Johnson finished serving the four years of Lincoln’s second term in office, but he lost his bid to become the Democratic nominee for the presidency in 1868. That year, the Democrats nominated Horatio Seymour of New York, who lost to the Republican, Ulysses S. Grant. 

Richard M. Nixon (1913-1994): The 37th president resigned after what was then considered the biggest political scandal in American history. Nixon, a Republican, was first elected president in 1968. But his impeachment woes stemmed from events during his re-election campaign in 1972 – specifically, the arrest of five men caught burglarizing the Democratic National Headquarters at the Watergate complex in Washington.
    Nixon maintained his innocence, but there was more drama on the horizon. Here are three examples:

  • In June 1973, John Dean, who had served as White House counsel, testified that Nixon was involved in the cover-up of the crime.
  • One month later, Alexander Butterfield, special assistant to the president, testified before the Senate Watergate Committee that Nixon had installed a taping system in the White House.
  • In October 1973, Nixon ordered Justice Department officials to fire the independent prosecutor.

    Nixon refused to turn over tapes of his conversations to the Senate investigating committee until ordered to do so by the Supreme Court. One of the tapes had an 18-and-a-half minute gap. Even so, the recordings discredited Nixon. 
    On July 1974, the House Judiciary Committee approved three articles of impeachment against Nixon: obstruction of justice, abuse of power and failure to comply with congressional subpoenas. Rather than face impeachment and trial, Nixon announced his resignation Aug. 8, 1974. 
    Gerald Ford, Nixon's vice president, took office and, one month later, pardoned Nixon.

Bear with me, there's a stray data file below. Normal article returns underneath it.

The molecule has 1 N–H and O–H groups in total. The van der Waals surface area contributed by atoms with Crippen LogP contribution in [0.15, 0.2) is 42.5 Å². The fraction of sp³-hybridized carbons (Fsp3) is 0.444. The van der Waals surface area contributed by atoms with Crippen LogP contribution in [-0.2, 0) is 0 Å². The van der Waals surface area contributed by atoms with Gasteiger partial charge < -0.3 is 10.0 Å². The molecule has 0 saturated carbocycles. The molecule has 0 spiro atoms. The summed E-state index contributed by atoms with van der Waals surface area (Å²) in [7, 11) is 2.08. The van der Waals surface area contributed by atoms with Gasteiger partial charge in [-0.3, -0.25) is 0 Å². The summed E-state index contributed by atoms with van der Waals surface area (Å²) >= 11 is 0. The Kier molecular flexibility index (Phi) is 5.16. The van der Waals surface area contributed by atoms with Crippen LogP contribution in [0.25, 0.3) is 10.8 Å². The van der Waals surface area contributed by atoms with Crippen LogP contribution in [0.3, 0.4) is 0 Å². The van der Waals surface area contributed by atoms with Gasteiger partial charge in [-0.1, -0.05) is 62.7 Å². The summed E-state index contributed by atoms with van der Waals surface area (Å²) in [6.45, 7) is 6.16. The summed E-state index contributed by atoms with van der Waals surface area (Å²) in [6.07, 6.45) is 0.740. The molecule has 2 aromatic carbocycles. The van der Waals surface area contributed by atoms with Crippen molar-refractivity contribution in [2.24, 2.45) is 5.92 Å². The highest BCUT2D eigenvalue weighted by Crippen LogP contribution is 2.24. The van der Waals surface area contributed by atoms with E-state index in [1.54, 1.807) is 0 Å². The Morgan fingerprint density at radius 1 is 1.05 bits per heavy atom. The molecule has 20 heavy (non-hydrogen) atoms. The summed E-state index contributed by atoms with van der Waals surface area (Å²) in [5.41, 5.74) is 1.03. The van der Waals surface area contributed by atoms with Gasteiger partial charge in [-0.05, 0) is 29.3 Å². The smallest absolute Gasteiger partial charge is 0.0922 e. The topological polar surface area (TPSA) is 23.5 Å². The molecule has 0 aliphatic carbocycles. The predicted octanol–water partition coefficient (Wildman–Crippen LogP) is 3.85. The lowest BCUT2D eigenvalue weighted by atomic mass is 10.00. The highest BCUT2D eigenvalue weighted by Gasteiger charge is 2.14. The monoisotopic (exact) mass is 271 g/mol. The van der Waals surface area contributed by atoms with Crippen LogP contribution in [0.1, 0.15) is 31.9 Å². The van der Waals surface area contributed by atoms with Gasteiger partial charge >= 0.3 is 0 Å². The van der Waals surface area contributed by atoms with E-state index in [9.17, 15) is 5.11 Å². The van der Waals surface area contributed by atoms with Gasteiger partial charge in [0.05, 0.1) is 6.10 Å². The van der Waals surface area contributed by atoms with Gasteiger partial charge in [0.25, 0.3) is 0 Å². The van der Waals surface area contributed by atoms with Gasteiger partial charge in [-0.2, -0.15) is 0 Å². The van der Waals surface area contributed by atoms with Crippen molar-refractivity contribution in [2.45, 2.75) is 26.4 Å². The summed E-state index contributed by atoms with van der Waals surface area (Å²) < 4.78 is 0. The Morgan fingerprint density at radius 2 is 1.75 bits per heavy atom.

Bill Clinton (1946- ): The 42nd president, a Democrat, was the focus of a lengthy investigation that initially centered on his real estate transactions involving Whitewater Development Corp. in Arkansas. But the case took a grisly turn when Vincent W. Foster Jr., deputy White House counsel and a friend of Clinton and his wife, Hillary, was found dead of a gunshot wound in a park outside of Washington, D.C.  
    “Conservative groups promoted dark theories about how the Clintons had had Foster murdered because he might have to reveal Whitewater secrets,” recounts the Encyclopedia of Arkansas History and Culture online.
     Two special prosecutors, Robert B. Fiske Jr. and later, Kenneth Starr, confirmed that Foster had committed suicide. Additionally, the Whitewater probe resulted in no charges against the Clintons.
     But Starr had expanded his investigation. And Clinton’s presidency took several soap-operatic turns, as he was accused of sexual harassment involving a past employee in Arkansas, and subsequently of having sexual relations with a White House intern, Monica Lewinsky.
     In September 1998, Starr submitted a report to Congress with 11 possible grounds for impeachment, specifically involving Clinton’s alleged efforts to cover up his relationship with Lewinsky.
     In December of that year, the U.S. House voted to impeach Clinton on charges of perjury and obstruction of justice. He was tried before the Senate one month later. On Feb. 12, 1999, the Senate voted to acquit Clinton, who apologized for his actions.
     Clinton continued in office. In 2001, as his second term was ending, Gallup reported that 66 percent of those surveyed approved of the way he was handling his job.


     To know more:

     Related:

     Firing of FBI director evokes history

     Ranking the presidents, best to worst

     New Presidential ranking places Obama 12th